Thursday, January 26, 2006

On the blocks. Its where the cool kids hang out now. I forget the standing kid's name. Andrew is sitting, then Hannah of course, Noah and Majua.

Here are a couple shots of some changes at one of the schools some of you support. This one is a partner with Millbrook Christian in Grand Rapids. Here the kids work on a dirt floor without desks.

And here is the same room, same kids, with a concrete floor and desks. Thanks Millbrook! And example of what Liberians and Americans are accomplishing as we work together.

On to the LEAD workshop Renita is headingl. Here is a familiar face to some of you-- Pastor Sam Reeves of Providence Baptist Church offers his perspective at the workshop. Sam is a LEAD board member.

James Hilary, LEAD program coordinator, talks with business leaders about making their businesses grow.

A few shots of the training retreat I attended in Gbarnga. Here we are on our way. Noah got a little motion sick after four hours of bumpy travel.

We arrive at the retreat center in Gbarnga. Noah waves out our bedroom window.

A water tower. Noah and I are thinking the same thing-- running water, and flushing toilets. Ahhhh!

The retreat participants. I get to hang out with heroes rebuilding their war weary people.

And finally, this shot of the area surrounding our retreat center in Gbarnga. Early morning, looks like we should see a dinosaur any minute.

Monday, January 23, 2006

What Are We Doing Here, part 2

This week finds a couple of new activities on our work list. Renita has started the LEAD series of twelve weekly workshops for the twenty-five business owners that were accepted into this round of the program. Businesses involved range from bread making to steel work, from construction to solar lights, from hair salons to tailoring, from soap making to wood carving. Potential new jobs as a result of loans from LEAD will be around 130. She took some shots of some of her co-presenters—hopefully next week she will get someone to take a pic of her in action in front of the class.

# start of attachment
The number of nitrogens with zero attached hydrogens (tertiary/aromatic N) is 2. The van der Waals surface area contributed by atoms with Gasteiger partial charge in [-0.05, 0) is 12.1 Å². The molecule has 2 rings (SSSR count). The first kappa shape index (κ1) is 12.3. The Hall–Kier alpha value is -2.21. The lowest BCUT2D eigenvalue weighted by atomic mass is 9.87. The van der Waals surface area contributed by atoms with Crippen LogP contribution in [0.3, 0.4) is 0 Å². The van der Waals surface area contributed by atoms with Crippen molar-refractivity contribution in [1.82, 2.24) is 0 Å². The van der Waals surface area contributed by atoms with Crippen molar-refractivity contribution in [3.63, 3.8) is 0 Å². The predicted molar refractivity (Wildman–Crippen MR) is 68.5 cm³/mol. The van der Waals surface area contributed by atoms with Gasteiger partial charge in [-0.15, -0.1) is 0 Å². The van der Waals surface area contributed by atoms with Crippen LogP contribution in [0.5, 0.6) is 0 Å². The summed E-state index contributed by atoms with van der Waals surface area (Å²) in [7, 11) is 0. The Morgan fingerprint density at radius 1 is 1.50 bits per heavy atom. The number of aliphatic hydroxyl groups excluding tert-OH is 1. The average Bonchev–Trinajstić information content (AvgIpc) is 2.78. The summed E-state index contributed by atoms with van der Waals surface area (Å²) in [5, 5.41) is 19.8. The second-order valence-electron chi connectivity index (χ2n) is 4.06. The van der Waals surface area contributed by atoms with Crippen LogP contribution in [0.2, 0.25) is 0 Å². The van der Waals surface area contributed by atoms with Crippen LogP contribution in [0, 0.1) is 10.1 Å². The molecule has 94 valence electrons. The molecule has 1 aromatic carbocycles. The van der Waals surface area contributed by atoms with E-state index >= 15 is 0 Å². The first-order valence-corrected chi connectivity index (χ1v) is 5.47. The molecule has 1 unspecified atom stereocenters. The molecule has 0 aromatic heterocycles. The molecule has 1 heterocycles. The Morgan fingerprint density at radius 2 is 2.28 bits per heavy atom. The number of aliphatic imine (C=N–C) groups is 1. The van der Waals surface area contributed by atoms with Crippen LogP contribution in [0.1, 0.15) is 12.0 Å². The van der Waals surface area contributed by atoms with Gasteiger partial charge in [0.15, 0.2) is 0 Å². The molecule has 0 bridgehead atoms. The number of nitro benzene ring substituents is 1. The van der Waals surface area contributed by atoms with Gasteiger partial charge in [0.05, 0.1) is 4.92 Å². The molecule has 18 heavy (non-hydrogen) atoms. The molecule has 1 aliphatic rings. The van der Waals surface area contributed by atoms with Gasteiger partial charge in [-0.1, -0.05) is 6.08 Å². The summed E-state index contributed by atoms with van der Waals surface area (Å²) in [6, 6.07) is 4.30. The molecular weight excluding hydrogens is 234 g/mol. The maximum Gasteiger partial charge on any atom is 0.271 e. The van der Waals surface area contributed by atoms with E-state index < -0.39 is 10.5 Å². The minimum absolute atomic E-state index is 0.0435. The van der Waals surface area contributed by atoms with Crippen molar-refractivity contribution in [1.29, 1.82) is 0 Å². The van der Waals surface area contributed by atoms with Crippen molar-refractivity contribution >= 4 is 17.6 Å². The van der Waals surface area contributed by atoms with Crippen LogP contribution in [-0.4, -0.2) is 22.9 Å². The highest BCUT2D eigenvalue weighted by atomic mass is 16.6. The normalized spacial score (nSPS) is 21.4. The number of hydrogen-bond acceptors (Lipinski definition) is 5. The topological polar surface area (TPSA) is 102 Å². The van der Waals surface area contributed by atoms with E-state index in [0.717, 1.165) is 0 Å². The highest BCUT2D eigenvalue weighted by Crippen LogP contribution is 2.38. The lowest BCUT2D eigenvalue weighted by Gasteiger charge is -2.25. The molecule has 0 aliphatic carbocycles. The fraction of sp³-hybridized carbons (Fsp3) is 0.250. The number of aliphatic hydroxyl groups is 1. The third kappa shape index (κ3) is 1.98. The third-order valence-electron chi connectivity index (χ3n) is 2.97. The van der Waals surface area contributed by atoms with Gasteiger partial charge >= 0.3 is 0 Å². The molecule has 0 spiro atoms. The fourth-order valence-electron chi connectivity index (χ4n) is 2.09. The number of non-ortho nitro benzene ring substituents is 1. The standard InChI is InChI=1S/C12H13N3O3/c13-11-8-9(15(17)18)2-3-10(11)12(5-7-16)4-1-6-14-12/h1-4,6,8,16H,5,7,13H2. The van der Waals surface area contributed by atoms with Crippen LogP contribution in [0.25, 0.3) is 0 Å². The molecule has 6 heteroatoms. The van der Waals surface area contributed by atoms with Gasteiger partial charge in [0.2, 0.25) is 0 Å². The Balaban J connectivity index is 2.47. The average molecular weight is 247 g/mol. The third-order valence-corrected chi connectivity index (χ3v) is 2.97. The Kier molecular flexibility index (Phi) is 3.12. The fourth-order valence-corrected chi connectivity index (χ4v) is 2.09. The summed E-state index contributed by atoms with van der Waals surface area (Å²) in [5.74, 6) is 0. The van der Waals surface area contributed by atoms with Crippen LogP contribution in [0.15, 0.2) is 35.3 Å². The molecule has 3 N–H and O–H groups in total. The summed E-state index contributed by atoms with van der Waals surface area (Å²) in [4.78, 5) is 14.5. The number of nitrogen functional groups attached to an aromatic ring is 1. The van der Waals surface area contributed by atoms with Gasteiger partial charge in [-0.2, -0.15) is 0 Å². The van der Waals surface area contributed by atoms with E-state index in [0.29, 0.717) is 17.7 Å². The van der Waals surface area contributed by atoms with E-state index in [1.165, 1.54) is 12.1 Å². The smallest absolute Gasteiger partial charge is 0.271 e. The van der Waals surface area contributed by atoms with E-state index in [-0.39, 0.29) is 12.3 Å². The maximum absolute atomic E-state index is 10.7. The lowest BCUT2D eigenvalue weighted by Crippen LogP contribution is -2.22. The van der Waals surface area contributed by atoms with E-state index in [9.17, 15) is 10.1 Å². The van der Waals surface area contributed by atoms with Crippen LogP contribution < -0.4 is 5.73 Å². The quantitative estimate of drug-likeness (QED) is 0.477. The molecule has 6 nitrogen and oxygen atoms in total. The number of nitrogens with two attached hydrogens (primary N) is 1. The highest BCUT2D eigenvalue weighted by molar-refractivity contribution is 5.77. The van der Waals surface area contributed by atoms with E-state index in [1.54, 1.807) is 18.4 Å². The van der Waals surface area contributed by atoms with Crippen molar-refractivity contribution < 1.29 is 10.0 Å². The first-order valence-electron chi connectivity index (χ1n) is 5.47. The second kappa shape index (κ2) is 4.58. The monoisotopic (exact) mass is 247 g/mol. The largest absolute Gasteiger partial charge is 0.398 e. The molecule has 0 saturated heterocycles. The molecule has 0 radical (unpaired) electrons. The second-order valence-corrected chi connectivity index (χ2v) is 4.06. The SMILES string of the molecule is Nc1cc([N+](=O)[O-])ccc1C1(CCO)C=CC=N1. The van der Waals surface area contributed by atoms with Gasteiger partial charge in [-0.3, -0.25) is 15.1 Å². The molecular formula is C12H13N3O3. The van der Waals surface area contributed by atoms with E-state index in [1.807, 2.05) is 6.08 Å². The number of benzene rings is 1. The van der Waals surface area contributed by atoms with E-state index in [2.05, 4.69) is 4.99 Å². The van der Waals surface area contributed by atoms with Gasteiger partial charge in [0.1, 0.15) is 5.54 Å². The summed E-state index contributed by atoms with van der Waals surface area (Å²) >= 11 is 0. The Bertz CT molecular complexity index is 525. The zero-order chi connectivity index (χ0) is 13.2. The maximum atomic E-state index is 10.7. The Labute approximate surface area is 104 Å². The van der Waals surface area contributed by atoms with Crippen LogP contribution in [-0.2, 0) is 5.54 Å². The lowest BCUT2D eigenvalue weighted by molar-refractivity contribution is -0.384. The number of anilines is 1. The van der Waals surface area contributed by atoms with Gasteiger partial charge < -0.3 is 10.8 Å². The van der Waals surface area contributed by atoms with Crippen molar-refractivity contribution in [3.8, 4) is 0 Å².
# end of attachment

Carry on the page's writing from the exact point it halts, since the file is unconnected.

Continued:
I and Noah are off to the interior, Gbarnga in Bong County, to be exact. I will be attending a three day workshop starting Monday the 23rd with some of Mother Patern College’s partners, and I thought Noah might like to tag along and see some of the country. He’ll have school work and I’ll bring my laptop to keep him occupied on the compound where we are staying while I’m workshopping a few yards away. The purpose of the workshop will be to more clearly define the psychosocial training needs of our partners so that I and others can design programs to meet each organization’s respective needs. I will have images of the landscape and our time upon my return.

Friday, January 13, 2006

ReedNews Update

Well, Julie DeGraw is back in the USA, and we are settling back to normal. Here are some news tidbits:

Item: On Monday the 16th, Liberia will inaugurate its president, Madam Ellen Johnson Sirleaf. By now most of you know what an historic event this is for Africa and the world. It’s a big deal, with dignitaries from around the world coming. George Bush’s better half and the Secretary of State will be here, so the security is already tightening. And the entire country is sprucing up. Every where you go, roads are being patched, brush is being cut, junk and trash is being picked up, and buildings are getting a new coat of whitewash. The capitol building looks great. I’ll get you a picture.

Item: The beach orphanage is no more. On Saturday, the children were transferred to a home run by a registered nurse, Esther Wleh. Interestingly, only five children were transferred—the other eight found their way back to their families. This was what we wondered: how many of the beach children actually had family who should be taking care of them, and when mild pressure was applied, the truth came to light. So eight children went back to their families, and the remaining five—truly abandoned or orphaned—joined the Wleh orphanage. Thanks to some of you, a new room was added to the building, a well head repaired, six new bunk beds, mosquito netting for all 38 children, uniforms for school, and there is still enough to provide a few bags of rice each month for a year.

Item: All the recent rogue activity has brought with it increased community activism. Leaders around us have been meeting to discuss ways to join together and form a night-time watch. Even though we have not been the only ones targeted, we sense some of this care is directed toward us. The community folks have been very kind in their words about us and seem to fear that if the rogue activity does not stop, we might leave. This will not happen, but we appreciate them looking out for us.